The folks from TreeHaus Audiolab were exhibiting one of the audio world’s most instantly identifiable speaker designs, essentially a beautifully-finished live-edge slab of black walnut wood with open-backed speakers mounted on them, including a field-coil midrange driver. Treehaus also created the vacuum-tube electronics, featuring complimentary wood enclosures. and the room was constantly busy with visitors.
Open-backed speakers were in evidence elsewhere at the show. After all these years of folks perfecting carefully-calibrated and tuned enclosures and ports, it’s interesting to see something of a shift to open-backed enclosure-less designs (planar magnetics and electrostats from companies like Magnepan and MartinLogan notwithstanding). One listener joked, “maybe the prices of the speakers will go down, now that three quarters of the box is missing,” He and I speculated about the inevitable marketing of “Audiophile Air” for the rears of open-backed speakers, to insure optimum sonics, perhaps in conjunction with John Darko’s hilarious “Houseplants for Audiophiles” video.
New York audio dealer HiFi Loft had two rooms, one featuring Luxman, Harbeth Audio loudspeakers, and products from Antal Audio Group and Fidelis. The other showcased Triangle Magellan Cello 40th Anniversary loudspeakers, Electrocompaniet electronics, Soulines turntables, and Nordost cables and accessories. I thought both rooms sounded excellent.
Haniwa Audio exhibited its fascinating 20-20 SuperWoofer System ($22,000). The speakers, which I kept mistakenly thinking of as horns, were actually single-driver dynamic designs on pole-type stands. The system, sounded excellent, with precise placement of instruments and vocals, though as the volume got really loud a hard edge crept into the sound (but for that to happen, it had to be pretty loud). The system features dedicated electronics, including phono equalization and digital processing in the effort to achieve optimal frequency and impulse response.
Bache Audio (speakers), Alexus Audio (vacuum-tube electronics), and DS Audio (phono cartridges and accessories) shared a room that was filled with music and good times. A few doors down, New Jersey dealer Verdant Audio featured the 3zero speakers from Wilson Benesch, the Playback Designs MPD-6 Edelweiss DAC with Stream X2 Module ($18,000 as exhibited), an Art Audio Conductor Simply 2 preamp ($8,495) and Opus 4 monoblock amps ($16,499/pair), and an Antipodes Audio K50 music server ($17,500). I found the Wilson Benesch 3zero loudspeakers ($33,400 per pair) to be of great interest. The smallish speakers featured downward-, dual front-firing, and open-backed rear-firing drivers and their sound enveloped the room, providing that often-spoken-about but hard-to-achieve three-dimensional soundstage.
Taking the stairs up one flight took us to the always-popular Triode Wire Labs (cables) room, complete with Volti Audio Razz-LE horn loudspeakers ($6,500/pair) and a Border Patrol DAC S/SE-i DAC ($1,525 – $1,995) and P21EXD amplifier ($18,000 as configured). While I spent some time there and got to enjoy some exceptional sound, it was always crowded and one the rooms I’d hoped to return to, but ran out of time.
One of the most talked-about rooms at the show featured Pure Audio Project open-baffle speakers, Pass Labs, a Denafrips DAC, and a VPI Scout turntable equipped with a VPI Shirley Moving Magnet Cartridge. This was my colleague Frankie Schramm’s favorite room, especially since Pure Audio Project’s Ze’Ev Schlik was delighted to play whatever hardcore rap he requested (including (“U.G.K,” a track from F1lthy and Lucki from their album Wake Up Lucki). Another popular room featured the LTA (Linear Tube Audio) Z40+ integrated amplifier ($7,650), Spatial Audio Lab X4 speakers ($7,950 – $8,500/pair), LampizatOr Baltic 3 DAC ($6,600), an Innuos ZENith Mk3 music streamer ($4,699), and Anticables. As my photos show, it was also one of the more packed rooms.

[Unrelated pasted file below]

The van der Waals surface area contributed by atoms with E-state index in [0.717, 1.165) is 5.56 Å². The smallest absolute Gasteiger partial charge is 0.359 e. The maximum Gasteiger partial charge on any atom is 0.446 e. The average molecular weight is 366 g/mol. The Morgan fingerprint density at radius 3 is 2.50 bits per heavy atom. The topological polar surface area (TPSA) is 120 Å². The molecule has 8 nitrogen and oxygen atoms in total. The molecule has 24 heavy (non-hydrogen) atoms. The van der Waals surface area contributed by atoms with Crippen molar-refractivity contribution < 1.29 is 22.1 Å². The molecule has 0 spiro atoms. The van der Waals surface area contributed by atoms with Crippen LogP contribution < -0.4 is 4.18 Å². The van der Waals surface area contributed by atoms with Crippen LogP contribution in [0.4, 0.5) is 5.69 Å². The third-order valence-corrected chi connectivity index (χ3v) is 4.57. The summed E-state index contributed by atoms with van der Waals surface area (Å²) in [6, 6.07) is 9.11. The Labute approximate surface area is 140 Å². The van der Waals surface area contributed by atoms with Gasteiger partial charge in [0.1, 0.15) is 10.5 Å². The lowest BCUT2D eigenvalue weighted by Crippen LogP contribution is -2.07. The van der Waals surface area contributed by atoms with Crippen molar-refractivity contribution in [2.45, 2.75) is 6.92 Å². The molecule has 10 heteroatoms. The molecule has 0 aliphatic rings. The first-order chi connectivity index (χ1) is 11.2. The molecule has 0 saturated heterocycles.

The presence of LampizatOr can’t be denied. The first time I saw and heard one of their DACs was at Capitol Audio Fest, and we quickly became aware that many of the best rooms had a LampizatOr DAC or electronics in the system. Accordingly, they made a presence at AXPONA and in New York as well, and there were plaudits all around whenever LampizatOr came up for discussion. Of course, in an audio show, you can’t actually compare components; everything is wired up and ready to go, and swapping cables and components isn’t possible. (Fortunately, there are still value-added retailers who can do just that for customers.) I think it’s difficult or impossible in a show setting to ascertain what components are doing what, with the exception of loudspeakers. As the last link in the reproduction chain, they make their sonic signature immediately apparent.
Mac Edition Radio contributing writer Frank Schramm attended one day, and the next day I accompanied his college-aged son Frankie to the show, who was suitably impressed, although it highlighted the fact that two areas of audio were not represented, namely headphones and budget audio. In order to make sure that audio shows don’t become the exclusive province of the gray hairs, no matter how stunningly attractive their beards might be, intro and budget-level gear as well as headphones should be in the mix. As evidenced by the runaway success of the various CanJam shows, and the younger, passionate demographic they attract, I think it’s worth considering adding a headphones area for next year’s iteration of the show.
All in all, Frank, Frankie, and myself all found the New York Audio Show 2022 to be a fun, relaxed, educational, and easy-to-enjoy event. Not too large, not too packed, and as Goldilocks might conclude, just right.
Here are more photos from the show.
Header image: the DaVa field coil cartridge.
All photos courtesy of Harris Fogel.